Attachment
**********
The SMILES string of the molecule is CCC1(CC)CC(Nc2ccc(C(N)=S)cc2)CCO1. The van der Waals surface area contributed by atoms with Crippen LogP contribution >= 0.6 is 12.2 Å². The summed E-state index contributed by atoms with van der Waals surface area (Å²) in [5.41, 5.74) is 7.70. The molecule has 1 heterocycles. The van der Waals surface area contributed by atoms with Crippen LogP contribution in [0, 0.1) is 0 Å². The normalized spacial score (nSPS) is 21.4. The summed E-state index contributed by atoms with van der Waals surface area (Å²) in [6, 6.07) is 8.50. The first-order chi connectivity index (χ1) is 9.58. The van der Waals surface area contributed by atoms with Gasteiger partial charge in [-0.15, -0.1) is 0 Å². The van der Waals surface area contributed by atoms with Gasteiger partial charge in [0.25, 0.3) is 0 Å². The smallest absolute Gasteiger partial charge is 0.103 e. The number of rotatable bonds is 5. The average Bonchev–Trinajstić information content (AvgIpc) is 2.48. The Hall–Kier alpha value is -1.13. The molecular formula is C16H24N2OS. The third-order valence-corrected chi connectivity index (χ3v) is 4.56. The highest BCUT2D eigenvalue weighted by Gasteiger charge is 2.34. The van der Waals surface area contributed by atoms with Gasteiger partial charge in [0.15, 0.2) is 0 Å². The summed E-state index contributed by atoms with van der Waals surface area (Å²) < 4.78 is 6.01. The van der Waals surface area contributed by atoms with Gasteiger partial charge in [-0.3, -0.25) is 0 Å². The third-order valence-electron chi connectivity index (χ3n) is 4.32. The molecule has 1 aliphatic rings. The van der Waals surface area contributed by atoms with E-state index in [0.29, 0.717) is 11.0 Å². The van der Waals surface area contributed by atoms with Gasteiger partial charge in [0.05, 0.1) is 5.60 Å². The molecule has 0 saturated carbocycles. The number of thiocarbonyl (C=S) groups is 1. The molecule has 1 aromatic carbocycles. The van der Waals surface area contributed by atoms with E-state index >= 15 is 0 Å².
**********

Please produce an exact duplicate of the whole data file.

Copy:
The SMILES string of the molecule is CCC1(CC)CC(Nc2ccc(C(N)=S)cc2)CCO1. The van der Waals surface area contributed by atoms with Crippen LogP contribution >= 0.6 is 12.2 Å². The summed E-state index contributed by atoms with van der Waals surface area (Å²) in [5.41, 5.74) is 7.70. The molecule has 1 heterocycles. The van der Waals surface area contributed by atoms with Crippen LogP contribution in [0, 0.1) is 0 Å². The normalized spacial score (nSPS) is 21.4. The summed E-state index contributed by atoms with van der Waals surface area (Å²) in [6, 6.07) is 8.50. The first-order chi connectivity index (χ1) is 9.58. The van der Waals surface area contributed by atoms with Gasteiger partial charge in [-0.15, -0.1) is 0 Å². The van der Waals surface area contributed by atoms with Gasteiger partial charge in [0.25, 0.3) is 0 Å². The smallest absolute Gasteiger partial charge is 0.103 e. The number of rotatable bonds is 5. The average Bonchev–Trinajstić information content (AvgIpc) is 2.48. The Hall–Kier alpha value is -1.13. The molecular formula is C16H24N2OS. The third-order valence-corrected chi connectivity index (χ3v) is 4.56. The highest BCUT2D eigenvalue weighted by Gasteiger charge is 2.34. The van der Waals surface area contributed by atoms with Gasteiger partial charge in [0.15, 0.2) is 0 Å². The summed E-state index contributed by atoms with van der Waals surface area (Å²) < 4.78 is 6.01. The van der Waals surface area contributed by atoms with Gasteiger partial charge in [-0.3, -0.25) is 0 Å². The third-order valence-electron chi connectivity index (χ3n) is 4.32. The molecule has 1 aliphatic rings. The van der Waals surface area contributed by atoms with E-state index in [0.29, 0.717) is 11.0 Å². The van der Waals surface area contributed by atoms with Gasteiger partial charge in [0.05, 0.1) is 5.60 Å². The molecule has 0 saturated carbocycles. The number of thiocarbonyl (C=S) groups is 1. The molecule has 1 aromatic carbocycles. The van der Waals surface area contributed by atoms with E-state index >= 15 is 0 Å².